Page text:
Peak Of The Week

South Africa’s weekly trends report: 16 to 22 September

By Centre for Analytics and Behavioural Change 24 September 2020

This is a summary of the trending, highest impact, and most active themes and their narratives related to social cohesion and division in South African public-domain social media conversations from 16 to 22 September 2020.

Out of step


Two hashtags drove a mass of xenophobic conversations on Twitter leading up to a protest march in Pretoria on 23 September.

#23septembercleansa and #putsouthafricansfirst featured first and third respectively in the list of top 10 trending hashtags for the week. 

16 482 #putsouthafricansfirst tweets recorded 44 808 940 impressions.

18 052 #23septembercleansa tweets recorded 36 900 939 impressions.

Many of the tweets that used these hashtags presented unproven allegations or totally inaccurate information to support their xenophobic statements.

@landback_ , who also goes by the name “Make South Africa Great Again” was the top contributor to tweets that included the hashtag #putsouthafricansfirst. 

Last week the account tweeted a post by @SAPoliceService who reported that “Durban #Hawks seize about R154 MIL worth of drugs at Simbithi Eco Estate on Tuesday, 15/09”. 

Publicly available information about the drug bust did not identify the occupants of the up-market house. But @landback_ immediately blamed African foreigners, tweeting: “Dear President @CyrilRamaphosa Look what your African brothers are feeding our kids! Why must we accept this nonsense in our country? Deport these things NOW! #PutSouthAfricansFirst”. 

This account tweeted and retweeted more than 30 times on 22 September, using hashtags like #PutSouthAfricansFirst, #NigeriansMustGo, #XenophobiaSeMoer, #Sidikiwe and #23SeptemberCleanSA. The account tweeted: “WE WANT OUR COUNTRY BACK!” along with a video of men with weapons protesting aggressively. But just four hours before this post, they had tweeted: “Patriots I want to urge everyone who will be attending the march tomorrow to remain peaceful throughout the march and afterwards. Tomorrow’s march has nothing to do with attacking foreigners. We are only fixing our great Country. No to violence! #PutSouthAfricansFirst”.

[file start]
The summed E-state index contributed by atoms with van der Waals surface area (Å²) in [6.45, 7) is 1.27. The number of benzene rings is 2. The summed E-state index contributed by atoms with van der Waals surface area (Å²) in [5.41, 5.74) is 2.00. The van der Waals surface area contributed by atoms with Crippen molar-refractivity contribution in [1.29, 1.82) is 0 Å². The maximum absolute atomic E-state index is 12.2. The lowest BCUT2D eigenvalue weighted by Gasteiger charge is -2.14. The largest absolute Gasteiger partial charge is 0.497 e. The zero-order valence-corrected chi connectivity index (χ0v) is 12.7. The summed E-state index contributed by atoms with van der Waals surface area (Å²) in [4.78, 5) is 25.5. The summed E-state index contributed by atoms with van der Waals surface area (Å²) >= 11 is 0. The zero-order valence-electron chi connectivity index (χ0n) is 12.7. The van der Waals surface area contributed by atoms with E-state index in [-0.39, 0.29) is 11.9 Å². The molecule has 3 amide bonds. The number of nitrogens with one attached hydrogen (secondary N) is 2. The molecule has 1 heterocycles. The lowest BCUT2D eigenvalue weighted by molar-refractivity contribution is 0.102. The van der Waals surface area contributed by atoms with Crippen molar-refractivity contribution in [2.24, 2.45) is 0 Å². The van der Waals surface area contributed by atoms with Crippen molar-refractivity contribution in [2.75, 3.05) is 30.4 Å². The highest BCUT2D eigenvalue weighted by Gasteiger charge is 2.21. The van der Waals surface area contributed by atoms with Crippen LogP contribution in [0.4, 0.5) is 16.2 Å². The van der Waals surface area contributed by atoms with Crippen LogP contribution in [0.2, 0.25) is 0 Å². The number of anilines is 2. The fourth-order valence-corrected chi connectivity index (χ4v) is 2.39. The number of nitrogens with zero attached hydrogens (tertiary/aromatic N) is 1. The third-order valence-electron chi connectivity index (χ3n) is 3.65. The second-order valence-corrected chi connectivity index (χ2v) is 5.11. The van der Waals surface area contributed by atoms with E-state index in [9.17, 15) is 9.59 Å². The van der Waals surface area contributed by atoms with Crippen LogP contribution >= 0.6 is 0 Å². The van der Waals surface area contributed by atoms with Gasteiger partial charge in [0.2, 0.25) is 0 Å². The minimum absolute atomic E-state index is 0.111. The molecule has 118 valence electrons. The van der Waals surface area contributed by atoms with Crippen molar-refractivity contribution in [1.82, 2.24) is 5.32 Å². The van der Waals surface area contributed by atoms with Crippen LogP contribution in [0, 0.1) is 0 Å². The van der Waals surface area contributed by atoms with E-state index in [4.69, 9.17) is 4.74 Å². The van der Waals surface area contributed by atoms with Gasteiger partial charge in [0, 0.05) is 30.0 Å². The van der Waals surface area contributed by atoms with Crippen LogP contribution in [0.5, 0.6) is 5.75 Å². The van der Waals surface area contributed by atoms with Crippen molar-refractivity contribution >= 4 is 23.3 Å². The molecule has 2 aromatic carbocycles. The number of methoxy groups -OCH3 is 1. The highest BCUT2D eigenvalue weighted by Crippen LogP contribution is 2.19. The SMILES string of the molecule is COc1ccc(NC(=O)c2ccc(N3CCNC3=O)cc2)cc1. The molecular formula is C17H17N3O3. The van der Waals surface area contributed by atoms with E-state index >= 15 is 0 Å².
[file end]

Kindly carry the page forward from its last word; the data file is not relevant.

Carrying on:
The march was scheduled for 23 September 2020. Protestors were expected to march to the Nigerian embassy. By midday on Wednesday, the marchers were on their way to the embassy.  (After all the hype, a Daily Maverick reporter on the scene counted about 50 people taking part in the march).

The twitter account that contributed the most posts that included #23Septembercleansa for the week was @MB_Khumalo.  This account retweeted a post that read: “Politicians are long on talk and very short on action when it comes to protecting the interests of South Africans. They’ve failed us, so it’s up to citizens to fight the immoral amongst us #23SeptemberCleanSA”. Then, 10 hours later the account began warning protestors: “#23SeptemberCleanSA police will be attacking South African citizens who will be marching tomorrow”, followed at 22:23 by this tweet: “#23SeptemberCleanSA movement is under attack for fighting for our own country. They are planning to destroy the March tomorrow, BE CAREFUL…”.